A few days ago I was summoned to a meeting where one of the most basic ideas a web programmer can have wasn't obvious to our non-technical customers. Something had gotten lost in translation, and now I had to try to explain myself.

A mistranslated sign, reading "Please Steek Gently"

Our customers (let's call them Kate and Harold) wanted us to develop a web site that would allow users to type some answers into a questionnaire on a webpage, then take those answers and insert them into a PDF document that would be placed in their document database. We needed to keep these questionnaires for review later by our internal auditing group. All of this was completely doable, since we already had the PDF document template that we could insert values into.

While the programming group and the customers had had some emails being flung back and forth, discussing the various ways we could implement the system they wanted and the amount of time it would take, something just wasn't clicking for the customers. It should be said that this group of customers is very non-technical, and so they called a meeting to ask us programmers (specifically me, being the lead programmer on this project) some questions about the kinds of things we could do to implement this questionnaire system.

The meeting went pretty well for the first twenty minutes or so. Then, Kate started asking about what would happen when the content of the questionnaire changed:

KATE: So what would happen if we added a question to the questionnaire?

ME: Well, we'd need some time to work up a new template and add the question to the webpage.

KATE: That takes too long. Can't we set up the tool to allow us to just edit the webpage ourselves?

ME: We can certainly do this, but I'm not sure why you would want to. You want to be able to edit the questionnaire?

HAROLD: That's correct. We can incorporate changes a lot more quickly than we can now if we have this. How long would it take to set this up?

ME: Not too long I think, since we already a foundation for this kind of change in place.

KATE: Perfect!

HAROLD: Let's just be clear about this. You're going to enable us to edit the questionnaire, and the changes that we make will be in the document that is submitted to our document storage, right?

ME: ...That's why I said I wasn't sure why you wanted to do this. We can certainly enable you to edit the questionnaire on the webpage, but that doesn't automatically mean the changes you make will be included in the PDF document; we would still need to write some code to do that.

HAROLD: I thought you said you already had the foundation for this in place.

ME: We have the part that allows you to edit the webpage, yes.

KATE: So we will be able to make changes to the questionnaire?

ME: Yes.

HAROLD: I must be missing something. If we can modify the questionnaire, and you already have the foundation to do that, why does the programming team need more time?

ME: (annoyed) Because we still need to write code to make the appropriate changes to the PDF document.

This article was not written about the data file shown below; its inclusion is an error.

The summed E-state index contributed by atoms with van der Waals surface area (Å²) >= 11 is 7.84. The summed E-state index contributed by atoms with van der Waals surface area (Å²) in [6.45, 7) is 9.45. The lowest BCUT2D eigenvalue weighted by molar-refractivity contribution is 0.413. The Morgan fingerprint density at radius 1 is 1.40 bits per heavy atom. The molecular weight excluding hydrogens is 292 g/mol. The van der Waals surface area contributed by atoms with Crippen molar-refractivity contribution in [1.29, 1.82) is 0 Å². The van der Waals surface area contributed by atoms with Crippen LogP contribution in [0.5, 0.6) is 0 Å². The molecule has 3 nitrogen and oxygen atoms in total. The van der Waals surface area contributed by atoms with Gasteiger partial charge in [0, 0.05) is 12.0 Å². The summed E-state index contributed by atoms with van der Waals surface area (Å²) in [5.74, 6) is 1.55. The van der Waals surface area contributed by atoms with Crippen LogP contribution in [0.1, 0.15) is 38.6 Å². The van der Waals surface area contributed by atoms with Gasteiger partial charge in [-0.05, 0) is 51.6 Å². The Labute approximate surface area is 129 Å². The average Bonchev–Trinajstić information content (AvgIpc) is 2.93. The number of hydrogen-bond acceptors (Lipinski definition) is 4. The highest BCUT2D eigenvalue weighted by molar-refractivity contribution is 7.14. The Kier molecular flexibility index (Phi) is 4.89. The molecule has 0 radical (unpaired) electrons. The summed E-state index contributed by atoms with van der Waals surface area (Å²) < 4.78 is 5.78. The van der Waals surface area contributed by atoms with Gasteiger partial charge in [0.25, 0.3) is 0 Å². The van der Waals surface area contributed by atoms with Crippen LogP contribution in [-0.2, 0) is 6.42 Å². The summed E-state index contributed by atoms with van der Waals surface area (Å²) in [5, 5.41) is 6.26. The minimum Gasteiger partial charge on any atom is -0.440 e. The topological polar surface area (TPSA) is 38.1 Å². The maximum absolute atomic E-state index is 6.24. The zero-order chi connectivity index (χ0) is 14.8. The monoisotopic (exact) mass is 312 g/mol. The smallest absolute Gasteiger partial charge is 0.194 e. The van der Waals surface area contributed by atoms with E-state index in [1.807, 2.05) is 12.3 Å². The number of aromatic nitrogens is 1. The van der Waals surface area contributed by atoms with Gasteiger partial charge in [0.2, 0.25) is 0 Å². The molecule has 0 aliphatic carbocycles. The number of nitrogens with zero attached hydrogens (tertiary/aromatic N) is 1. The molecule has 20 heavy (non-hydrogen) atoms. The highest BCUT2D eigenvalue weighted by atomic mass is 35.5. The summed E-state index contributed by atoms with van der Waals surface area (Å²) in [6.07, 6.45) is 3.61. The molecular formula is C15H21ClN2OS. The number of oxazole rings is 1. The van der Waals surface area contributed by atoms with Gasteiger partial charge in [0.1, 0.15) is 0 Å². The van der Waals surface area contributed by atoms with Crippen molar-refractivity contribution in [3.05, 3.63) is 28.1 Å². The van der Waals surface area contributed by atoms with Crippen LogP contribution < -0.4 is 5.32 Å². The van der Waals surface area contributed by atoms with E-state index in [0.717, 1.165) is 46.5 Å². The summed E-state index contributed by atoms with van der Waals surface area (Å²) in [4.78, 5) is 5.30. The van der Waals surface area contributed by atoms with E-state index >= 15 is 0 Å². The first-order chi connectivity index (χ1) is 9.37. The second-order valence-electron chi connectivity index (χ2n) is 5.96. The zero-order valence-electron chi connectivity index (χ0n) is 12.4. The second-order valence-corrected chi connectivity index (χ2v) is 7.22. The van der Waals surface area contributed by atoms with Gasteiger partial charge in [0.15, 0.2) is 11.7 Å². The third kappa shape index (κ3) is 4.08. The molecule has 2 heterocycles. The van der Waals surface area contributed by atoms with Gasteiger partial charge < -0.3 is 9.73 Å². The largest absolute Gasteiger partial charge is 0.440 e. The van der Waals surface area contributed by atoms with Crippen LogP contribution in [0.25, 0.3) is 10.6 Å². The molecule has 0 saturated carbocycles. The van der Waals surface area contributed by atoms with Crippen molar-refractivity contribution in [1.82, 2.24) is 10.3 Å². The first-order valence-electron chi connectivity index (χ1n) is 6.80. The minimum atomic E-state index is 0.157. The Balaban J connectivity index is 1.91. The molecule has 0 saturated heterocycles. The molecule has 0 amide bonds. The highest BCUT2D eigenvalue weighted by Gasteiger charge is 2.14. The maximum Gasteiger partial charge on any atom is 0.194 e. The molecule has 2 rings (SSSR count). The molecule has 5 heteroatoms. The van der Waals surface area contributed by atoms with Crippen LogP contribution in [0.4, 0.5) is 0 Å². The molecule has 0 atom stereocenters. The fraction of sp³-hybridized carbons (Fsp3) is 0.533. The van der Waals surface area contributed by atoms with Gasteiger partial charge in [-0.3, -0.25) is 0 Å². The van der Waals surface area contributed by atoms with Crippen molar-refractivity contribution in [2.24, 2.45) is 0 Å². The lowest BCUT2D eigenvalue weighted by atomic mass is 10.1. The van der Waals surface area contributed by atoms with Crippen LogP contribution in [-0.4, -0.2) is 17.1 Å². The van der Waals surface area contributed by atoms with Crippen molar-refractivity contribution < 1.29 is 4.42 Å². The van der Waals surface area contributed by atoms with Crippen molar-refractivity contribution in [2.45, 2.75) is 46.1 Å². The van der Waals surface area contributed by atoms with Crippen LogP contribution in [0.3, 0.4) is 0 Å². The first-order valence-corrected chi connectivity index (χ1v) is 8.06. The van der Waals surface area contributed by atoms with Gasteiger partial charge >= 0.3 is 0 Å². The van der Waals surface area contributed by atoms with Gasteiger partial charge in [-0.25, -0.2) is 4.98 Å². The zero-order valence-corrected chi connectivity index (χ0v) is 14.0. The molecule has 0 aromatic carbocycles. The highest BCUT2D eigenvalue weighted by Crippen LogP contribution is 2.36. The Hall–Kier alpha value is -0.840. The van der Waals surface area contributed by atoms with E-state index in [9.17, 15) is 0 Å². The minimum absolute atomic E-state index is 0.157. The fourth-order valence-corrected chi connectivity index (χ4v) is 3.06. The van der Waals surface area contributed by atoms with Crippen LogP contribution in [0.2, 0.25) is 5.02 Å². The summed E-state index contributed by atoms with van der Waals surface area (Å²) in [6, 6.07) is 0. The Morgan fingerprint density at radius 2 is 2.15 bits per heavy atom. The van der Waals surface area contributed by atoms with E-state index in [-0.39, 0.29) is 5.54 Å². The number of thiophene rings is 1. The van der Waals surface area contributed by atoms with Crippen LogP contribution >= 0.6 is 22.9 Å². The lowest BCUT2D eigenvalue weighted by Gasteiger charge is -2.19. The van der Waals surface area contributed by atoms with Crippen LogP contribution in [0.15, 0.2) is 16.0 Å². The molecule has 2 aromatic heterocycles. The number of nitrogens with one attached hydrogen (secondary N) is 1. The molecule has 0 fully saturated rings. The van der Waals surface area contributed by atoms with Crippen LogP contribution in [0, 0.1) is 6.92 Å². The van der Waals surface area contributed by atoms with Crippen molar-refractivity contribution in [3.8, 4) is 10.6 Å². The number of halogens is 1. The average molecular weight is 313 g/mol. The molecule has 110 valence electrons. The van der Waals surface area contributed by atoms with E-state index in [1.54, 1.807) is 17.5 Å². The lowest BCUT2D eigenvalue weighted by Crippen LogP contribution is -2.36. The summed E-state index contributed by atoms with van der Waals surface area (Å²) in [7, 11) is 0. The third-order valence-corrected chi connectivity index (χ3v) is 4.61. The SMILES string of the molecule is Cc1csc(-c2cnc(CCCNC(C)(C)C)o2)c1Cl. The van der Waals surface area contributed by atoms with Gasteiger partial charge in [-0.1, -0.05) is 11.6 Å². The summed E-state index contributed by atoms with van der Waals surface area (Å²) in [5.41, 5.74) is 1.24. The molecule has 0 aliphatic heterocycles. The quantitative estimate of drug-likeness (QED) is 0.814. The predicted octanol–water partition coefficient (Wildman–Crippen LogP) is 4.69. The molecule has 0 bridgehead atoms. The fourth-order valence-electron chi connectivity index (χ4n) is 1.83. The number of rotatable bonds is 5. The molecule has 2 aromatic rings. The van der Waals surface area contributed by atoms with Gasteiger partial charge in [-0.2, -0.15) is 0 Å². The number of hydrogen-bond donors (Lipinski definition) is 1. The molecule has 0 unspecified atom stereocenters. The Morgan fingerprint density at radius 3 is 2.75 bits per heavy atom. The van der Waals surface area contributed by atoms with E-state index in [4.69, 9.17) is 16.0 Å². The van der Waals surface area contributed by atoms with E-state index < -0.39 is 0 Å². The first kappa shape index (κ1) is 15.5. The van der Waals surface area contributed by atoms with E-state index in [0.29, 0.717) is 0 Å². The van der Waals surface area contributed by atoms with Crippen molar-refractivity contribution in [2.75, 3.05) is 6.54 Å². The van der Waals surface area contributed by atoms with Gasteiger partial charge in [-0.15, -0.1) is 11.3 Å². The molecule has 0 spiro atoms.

KATE: But why do you guys need time to make those changes if you can already allow us to edit the questionnaire?

ME: (realizing the problem) Because the webpage and the PDF document are not the same thing.

Apparently this was news to them. It was not obvious to them that the webpage and the PDF document were not the same thing, that we programmers still had to write code to keep the webpage and document in sync. Further, I repeatedly failed to draw that connection and explain it to them, and just kept repeating myself using different words.

My immediate reaction was to be annoyed. Seriously, I thought, that's so basic! A webpage and a PDF document are OBVIOUSLY not the same thing! My annoyance faded quickly, though, because I realized that I was expecting non-technical people to know technical details.

Let's face it: customers don't give a crap about the code. All they care about is "click here, type this, submit that, done," and frankly that's all they should care about. I had incorrectly assumed that something that was obvious to me would also be obvious to them, and because of this assumption, I had failed to properly communicate to them the amount of effort it would take to implement the process they desired.

This miscommunication between technical developers and non-technical customers is a gap that I've seen a lot of programmers (including myself) fail to bridge: we're so caught up in the details of an application that we forget that not everybody knows what we know.

My old self, the one that was locked in an ivory tower, didn't see any reason to be able to communicate with customers. After all, that organization employed project coordinators, people whose job it was to communicate back and forth between the programmers and the customers, and I was perfectly happy to let them handle the customers' inquiries. It wasn't until I accidentally ran into one of these customers in the hallway (and utterly failed to explain to him what it was that I was doing) that I realized I should be putting more effort into my communication skills.

Communication skills are essential for programmers. I believe we should always be able to explain ourselves to both technical and non-technical people. At some point in our careers we will be placed in a situation where we need to explain our code and logic to a non-technical customer. If we can do this in a way that they end up understanding what we are saying without needing to know any technical details, then we've bridged the communication gap. If we can do it repeatedly, then we've become more effective at communicating than many developers out there.

And, hey, if you find yourself at a meeting similar to the one I was summoned to, maybe you'll be able to explain yourself better than I did.